An excellent mentor, an MD, when she found out I was calling patients back regarding normal lab results, or trying to arrange a follow-up, told me to have the nurse do it, because my time was too valuable.  Any clinic makes money with clinicians; any time spent not seeing patients is money lost.  So every possible second needs to be spent maximized.

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Huge issue here

 

They (admin) likely do not want APP to have a voice

 

I do NOT believe (nor would I want) and NP representing me - they can credential us similar, but we are not the same.....

 

As for a job description - I do not have one, but i would think there should be some qualifications that are meet

 

>15 years experience as a PA

>1 specialty worked

>2 jobs worked

>40 years of age

NOT sub specialty medicine - should be a PCP field rep

Ideally possessing a Masters (yup flame me, but there is enough bridge programs around for long enough that if you are education minded you would have a masters by now - I went to Nebraska to get mine)  Unfortunately this is required as really who is going to take a AAS credentialed PA seriously when they have physicians and Doctors (DNP) also with arguments....

 

I would think taking wording from a senior union representative job description would be a good starting point.

Elected from Peers (PA only) - re election every 2-3 years, removable by 3/4 vote of current employed PAs

Additional $20k in pay per year to hold position with 1-2 non-clinical days per week for every 50 PA's employed in organization.

 

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For now dividing the NPs from the PAs isn't going to happen here. I am taking the "Camel getting his nose under the tent" approach of getting started with what they will give me and then evolving the position into what it should be. If I can get the NPs under the supervision of a PA it will be a big win because, like most large institutions these days, management is full of nurses and , here at least, the NPs outnumber the PAs by 2 to 1 and run the "APP counsel" where I have never seen a PA.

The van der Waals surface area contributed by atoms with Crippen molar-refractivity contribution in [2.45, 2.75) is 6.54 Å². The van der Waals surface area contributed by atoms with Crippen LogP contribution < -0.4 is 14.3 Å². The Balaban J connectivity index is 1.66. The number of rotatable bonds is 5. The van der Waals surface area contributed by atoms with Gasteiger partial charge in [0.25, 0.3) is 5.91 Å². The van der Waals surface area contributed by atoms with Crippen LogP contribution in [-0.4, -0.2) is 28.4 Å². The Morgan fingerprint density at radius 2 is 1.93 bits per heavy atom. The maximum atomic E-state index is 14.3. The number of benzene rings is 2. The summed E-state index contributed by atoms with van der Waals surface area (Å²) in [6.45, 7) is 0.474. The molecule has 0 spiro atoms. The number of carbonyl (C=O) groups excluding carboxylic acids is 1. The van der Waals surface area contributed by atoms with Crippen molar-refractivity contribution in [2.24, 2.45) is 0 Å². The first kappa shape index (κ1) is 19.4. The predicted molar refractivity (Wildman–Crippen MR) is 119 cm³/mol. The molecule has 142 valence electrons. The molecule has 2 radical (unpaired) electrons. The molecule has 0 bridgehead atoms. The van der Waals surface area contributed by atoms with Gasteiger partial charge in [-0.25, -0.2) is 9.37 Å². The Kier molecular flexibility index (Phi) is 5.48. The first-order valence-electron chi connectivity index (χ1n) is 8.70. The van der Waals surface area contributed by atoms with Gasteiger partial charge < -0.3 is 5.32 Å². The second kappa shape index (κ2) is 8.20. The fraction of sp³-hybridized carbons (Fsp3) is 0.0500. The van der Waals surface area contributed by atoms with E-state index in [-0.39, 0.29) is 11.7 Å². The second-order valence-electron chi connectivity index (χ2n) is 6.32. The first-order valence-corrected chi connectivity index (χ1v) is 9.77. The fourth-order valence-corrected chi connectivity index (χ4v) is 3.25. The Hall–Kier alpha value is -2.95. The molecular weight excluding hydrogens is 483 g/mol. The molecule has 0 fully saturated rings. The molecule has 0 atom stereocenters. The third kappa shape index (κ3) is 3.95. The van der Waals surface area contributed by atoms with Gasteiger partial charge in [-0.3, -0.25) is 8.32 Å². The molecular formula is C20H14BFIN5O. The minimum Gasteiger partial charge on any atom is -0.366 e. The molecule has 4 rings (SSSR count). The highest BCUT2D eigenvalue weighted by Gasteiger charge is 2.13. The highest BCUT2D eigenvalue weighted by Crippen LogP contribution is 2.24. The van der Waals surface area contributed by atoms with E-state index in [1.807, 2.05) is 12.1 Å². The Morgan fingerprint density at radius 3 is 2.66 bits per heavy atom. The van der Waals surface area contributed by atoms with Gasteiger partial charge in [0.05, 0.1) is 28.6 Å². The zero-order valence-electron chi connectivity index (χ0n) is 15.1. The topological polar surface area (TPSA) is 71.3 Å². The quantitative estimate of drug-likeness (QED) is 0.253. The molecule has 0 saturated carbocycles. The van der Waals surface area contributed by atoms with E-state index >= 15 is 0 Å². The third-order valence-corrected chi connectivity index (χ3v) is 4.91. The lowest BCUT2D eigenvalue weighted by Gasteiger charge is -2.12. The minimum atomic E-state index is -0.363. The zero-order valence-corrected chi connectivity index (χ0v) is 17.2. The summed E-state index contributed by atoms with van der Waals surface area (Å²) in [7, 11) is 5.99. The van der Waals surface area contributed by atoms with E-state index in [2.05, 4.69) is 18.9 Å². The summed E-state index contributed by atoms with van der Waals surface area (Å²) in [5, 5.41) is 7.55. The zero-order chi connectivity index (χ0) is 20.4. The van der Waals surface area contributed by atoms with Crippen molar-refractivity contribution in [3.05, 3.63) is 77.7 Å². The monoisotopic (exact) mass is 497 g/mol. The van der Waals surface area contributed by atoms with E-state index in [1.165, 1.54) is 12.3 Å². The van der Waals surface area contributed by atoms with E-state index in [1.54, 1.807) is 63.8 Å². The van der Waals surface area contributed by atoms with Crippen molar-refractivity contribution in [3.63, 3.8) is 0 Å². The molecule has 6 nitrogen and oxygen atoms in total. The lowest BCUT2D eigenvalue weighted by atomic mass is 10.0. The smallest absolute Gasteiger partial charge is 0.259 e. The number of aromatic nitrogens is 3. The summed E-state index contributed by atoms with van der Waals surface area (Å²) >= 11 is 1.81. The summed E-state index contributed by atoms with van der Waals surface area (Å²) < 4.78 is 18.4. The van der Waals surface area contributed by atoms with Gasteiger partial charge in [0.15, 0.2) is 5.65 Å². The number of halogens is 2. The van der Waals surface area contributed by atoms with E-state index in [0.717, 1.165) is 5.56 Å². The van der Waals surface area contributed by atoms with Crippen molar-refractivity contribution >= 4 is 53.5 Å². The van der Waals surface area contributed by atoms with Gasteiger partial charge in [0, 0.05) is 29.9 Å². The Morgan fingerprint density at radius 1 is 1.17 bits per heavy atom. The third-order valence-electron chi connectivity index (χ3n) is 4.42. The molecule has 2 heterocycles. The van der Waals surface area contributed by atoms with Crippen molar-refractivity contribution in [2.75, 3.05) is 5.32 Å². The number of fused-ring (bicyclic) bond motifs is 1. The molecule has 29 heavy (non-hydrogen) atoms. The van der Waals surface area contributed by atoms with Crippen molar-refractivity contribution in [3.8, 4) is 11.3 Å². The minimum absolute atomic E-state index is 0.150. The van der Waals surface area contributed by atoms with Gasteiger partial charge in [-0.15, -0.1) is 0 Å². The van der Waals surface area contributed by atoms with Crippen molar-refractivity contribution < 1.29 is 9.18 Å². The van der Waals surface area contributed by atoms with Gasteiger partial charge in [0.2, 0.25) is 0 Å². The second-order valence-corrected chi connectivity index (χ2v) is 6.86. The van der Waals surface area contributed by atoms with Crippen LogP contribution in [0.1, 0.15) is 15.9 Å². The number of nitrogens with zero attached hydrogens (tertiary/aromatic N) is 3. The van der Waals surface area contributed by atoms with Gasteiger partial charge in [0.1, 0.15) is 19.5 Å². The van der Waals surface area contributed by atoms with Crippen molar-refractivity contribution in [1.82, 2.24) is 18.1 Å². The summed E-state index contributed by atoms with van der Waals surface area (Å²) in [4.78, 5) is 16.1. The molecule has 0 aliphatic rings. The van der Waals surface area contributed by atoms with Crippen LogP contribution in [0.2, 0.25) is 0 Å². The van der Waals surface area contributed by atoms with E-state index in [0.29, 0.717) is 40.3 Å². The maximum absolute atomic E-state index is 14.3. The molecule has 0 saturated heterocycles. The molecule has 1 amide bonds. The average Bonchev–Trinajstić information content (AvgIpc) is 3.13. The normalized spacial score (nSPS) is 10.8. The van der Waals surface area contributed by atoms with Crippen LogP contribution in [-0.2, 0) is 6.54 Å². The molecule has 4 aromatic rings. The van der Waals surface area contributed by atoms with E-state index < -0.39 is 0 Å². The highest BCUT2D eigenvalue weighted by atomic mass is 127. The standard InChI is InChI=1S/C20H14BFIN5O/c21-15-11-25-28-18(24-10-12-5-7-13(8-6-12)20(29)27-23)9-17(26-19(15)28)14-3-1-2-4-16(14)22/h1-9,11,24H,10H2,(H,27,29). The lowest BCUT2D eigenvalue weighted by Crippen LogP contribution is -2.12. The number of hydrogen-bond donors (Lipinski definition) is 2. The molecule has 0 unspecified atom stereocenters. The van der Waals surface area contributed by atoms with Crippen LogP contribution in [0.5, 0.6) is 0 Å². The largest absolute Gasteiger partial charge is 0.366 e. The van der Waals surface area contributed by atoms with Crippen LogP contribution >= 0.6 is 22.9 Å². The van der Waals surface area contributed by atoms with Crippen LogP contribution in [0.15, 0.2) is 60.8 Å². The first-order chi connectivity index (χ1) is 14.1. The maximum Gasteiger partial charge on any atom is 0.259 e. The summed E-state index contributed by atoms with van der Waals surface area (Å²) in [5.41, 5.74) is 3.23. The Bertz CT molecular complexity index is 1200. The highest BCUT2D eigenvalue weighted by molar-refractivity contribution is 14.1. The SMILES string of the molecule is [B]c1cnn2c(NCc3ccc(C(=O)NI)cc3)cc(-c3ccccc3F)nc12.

I appreciate the help everyone!

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A check box should also include actual leadership/management training AND experience...some people think RN=automatic leadership/management ability (some have it innately or have to exercise it as team leaders on the floor, but you see that pretty much anywhere in the real world), but those letters don't equate it.  I agree with vent having had some career ADD to give breadth of experience as well.

SK

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And just one other point I hear people talk a lot about is how nurses and NPs take leadership and admin classes.  We do too, I know in my program I had professional development and community medicine classes which focused on "the bussiness of medicine" and public health topics. I'm sure all PAs get similar training.  So the idea that a PA may not be as qualified for a leadership position just doesn't make sense. 

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51 minutes ago, sas5814 said:

With a lot of help from some smart folks I pulled together a presentation and made it yesterday. What was supposed to take 15-20 minutes ended up going on for 90.

Sometime next month I'll be meeting with the VP of clinical operations to do it again.

Good news and great job! I met with the VP of clinical operations when I worked for the corp. monster and she was NOT willing to do anything nor listen. That did not last long as they ended up firing her and the big dog VP took over care of operations. Last I heard it was a little better for a corp. institution. Keep us updated!